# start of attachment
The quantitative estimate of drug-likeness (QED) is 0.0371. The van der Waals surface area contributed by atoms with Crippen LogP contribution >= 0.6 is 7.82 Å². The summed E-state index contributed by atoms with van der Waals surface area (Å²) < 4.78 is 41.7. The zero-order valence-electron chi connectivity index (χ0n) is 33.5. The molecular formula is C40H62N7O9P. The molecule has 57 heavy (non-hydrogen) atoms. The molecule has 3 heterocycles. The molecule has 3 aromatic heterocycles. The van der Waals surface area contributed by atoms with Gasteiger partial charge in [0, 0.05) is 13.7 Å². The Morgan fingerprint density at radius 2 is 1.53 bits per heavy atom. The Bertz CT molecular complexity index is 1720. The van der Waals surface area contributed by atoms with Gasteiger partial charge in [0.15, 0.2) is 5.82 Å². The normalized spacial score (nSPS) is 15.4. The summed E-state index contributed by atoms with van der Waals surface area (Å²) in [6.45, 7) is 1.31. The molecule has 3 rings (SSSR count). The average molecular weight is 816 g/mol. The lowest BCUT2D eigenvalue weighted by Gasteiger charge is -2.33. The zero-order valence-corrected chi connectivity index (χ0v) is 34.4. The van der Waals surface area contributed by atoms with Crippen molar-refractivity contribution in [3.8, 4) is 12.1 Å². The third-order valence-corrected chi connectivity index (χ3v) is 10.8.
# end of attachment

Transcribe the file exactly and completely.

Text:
The quantitative estimate of drug-likeness (QED) is 0.0371. The van der Waals surface area contributed by atoms with Crippen LogP contribution >= 0.6 is 7.82 Å². The summed E-state index contributed by atoms with van der Waals surface area (Å²) < 4.78 is 41.7. The zero-order valence-electron chi connectivity index (χ0n) is 33.5. The molecular formula is C40H62N7O9P. The molecule has 57 heavy (non-hydrogen) atoms. The molecule has 3 heterocycles. The molecule has 3 aromatic heterocycles. The van der Waals surface area contributed by atoms with Gasteiger partial charge in [0, 0.05) is 13.7 Å². The Morgan fingerprint density at radius 2 is 1.53 bits per heavy atom. The Bertz CT molecular complexity index is 1720. The van der Waals surface area contributed by atoms with Gasteiger partial charge in [0.15, 0.2) is 5.82 Å². The normalized spacial score (nSPS) is 15.4. The summed E-state index contributed by atoms with van der Waals surface area (Å²) in [6.45, 7) is 1.31. The molecule has 3 rings (SSSR count). The average molecular weight is 816 g/mol. The lowest BCUT2D eigenvalue weighted by Gasteiger charge is -2.33. The zero-order valence-corrected chi connectivity index (χ0v) is 34.4. The van der Waals surface area contributed by atoms with Crippen molar-refractivity contribution in [3.8, 4) is 12.1 Å². The third-order valence-corrected chi connectivity index (χ3v) is 10.8.